Easily Take Ownership of Files and Folders in Windows 7

Starting with Windows Vista, Microsoft implemented additional security for files and folders to prevent accidental or intentional modification of files and folders. Users other than the owner of a file or folder are not allowed to access it.

Therefore, in order to edit system files and folders, you need to take ownership of them. There is a Security tab when you open the Properties dialog box for a folder or a file, that allows you to take ownership of files and folders and change permissions. However, there is a free utility, called Ownership Changer, that makes this process easier.

Security for folder Properties

NOTE: You may need to take ownership of a folder such as AppData to allow programs to write data to their respective folders. However, taking ownership of system folders and files can be dangerous. Be careful when taking ownership and changing permissions that you don’t change or delete files or folders that could affect programs or even affect Windows itself.

Download Ownership Changer from

http://www.neowin.net/forum/topic/936972-introducing-ownership-changer-application/.

Ownership Changer does not need to be installed. To run it, simply unzip the file you downloaded and double-click on the Ownership Changer.exe file.

Ownership Changer executable file

On the User Account Control dialog box click Yes to allow Ownership Changer to run and make changes.

User Account Control dialog box for Ownership Changer

The Ownership Changer main window displays. Click the Choose button to select a file or folder of which you want to take ownership.

Choose button on Ownership Changer

On the File or Folder? dialog box select whether you want to take ownership of a file or a folder by clicking one of the buttons. We are choosing Folder for this example.

Selecting a file or a folder

If you selected folder, the Browse For Folder dialog box displays. Navigate to the folder of which you want to take ownership, select it, and click OK.

Browsing for a folder

NOTE: If you select to take ownership of a file, the Please Select a File dialog box displays. Navigate to the desired file, select it and click Open.

Selecting a file

Once you have selected the file or folder, click the Take Ownership button.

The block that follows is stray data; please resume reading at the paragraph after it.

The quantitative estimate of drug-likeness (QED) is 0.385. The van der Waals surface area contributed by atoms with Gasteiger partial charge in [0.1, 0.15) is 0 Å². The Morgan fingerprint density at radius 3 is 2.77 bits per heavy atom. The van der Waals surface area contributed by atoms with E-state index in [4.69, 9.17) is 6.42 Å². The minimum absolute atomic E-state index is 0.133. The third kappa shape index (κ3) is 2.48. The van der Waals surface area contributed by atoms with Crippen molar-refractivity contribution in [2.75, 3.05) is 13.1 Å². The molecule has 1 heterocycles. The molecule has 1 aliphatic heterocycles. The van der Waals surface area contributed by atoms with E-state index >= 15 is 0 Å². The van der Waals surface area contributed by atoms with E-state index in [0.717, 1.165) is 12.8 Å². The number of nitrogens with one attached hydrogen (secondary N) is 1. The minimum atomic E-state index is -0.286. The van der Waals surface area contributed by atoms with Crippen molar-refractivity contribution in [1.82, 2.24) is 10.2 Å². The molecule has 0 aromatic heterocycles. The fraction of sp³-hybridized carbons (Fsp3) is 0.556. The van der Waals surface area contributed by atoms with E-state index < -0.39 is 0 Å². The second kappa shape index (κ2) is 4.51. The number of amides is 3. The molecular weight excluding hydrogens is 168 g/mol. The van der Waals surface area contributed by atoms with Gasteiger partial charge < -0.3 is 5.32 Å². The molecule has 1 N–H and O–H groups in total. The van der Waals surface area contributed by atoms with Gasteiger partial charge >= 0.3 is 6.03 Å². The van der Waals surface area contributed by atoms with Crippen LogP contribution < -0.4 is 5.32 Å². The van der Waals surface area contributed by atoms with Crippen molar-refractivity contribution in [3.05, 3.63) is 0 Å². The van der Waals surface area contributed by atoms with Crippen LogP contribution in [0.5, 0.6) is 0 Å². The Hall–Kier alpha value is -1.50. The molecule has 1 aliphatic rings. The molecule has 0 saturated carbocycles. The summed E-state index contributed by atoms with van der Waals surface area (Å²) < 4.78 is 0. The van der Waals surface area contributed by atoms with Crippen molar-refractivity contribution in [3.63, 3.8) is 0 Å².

Clicking the Take Ownership button

A command prompt window displays and shows the progress of taking of ownership for the selected file or folder. If you selected a folder, it may take a while, depending on how many files are in that folder. Ownership Changer takes ownership of all the files within the selected folder as well as of the folder.

The progress of taking ownership of a folder

When the take ownership process is finished, you are returned to the Ownership Changer main window and a message displays saying that ownership has been granted. Click the Set Permissions button to obtain full permissions of the selected file or folder.

Clicking the Set Permissions button

Another message displays on the main windows saying that full permissions have been granted. You will be able to modify the selected file or folder now. To close Ownership Changer, click Quit.

Full Permissions granted

NOTE: There is also a new GUI (graphical user interface) available you can access by selecting Enable New GUI from the Options menu.

Enabling the new GUI

You can view the new GUI; however, the Readme file says that as of September 12, 2010, the new GUI was not functional yet. We tried it and the options for opening a file or a folder did not work yet. The legacy GUI works fine, however.

by Lori Kaufman

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Comments [3]

  1. [...] of that directory and change the permissions on it so it can be modified. See our previous post, Easily Take Ownership of Files and Folders in Windows 7, for an easy method for taking ownership of files and [...]

  2. [...] NOTE: When saving the batch file in the Windows directory in Windows 7, you may encounter a problem. If you are unable to save the batch file in the Windows directory, you may have to take ownership of that directory and change its permissions. For an easy method, of doing this, see our post, Easily Take Ownership of Files and Folders in Windows 7. [...]

  3. [...] of the installation folder. You can use a free, third-party tool to easily do this. See our post, Easily Take Ownership of Files and Folders in Windows 7, for [...]

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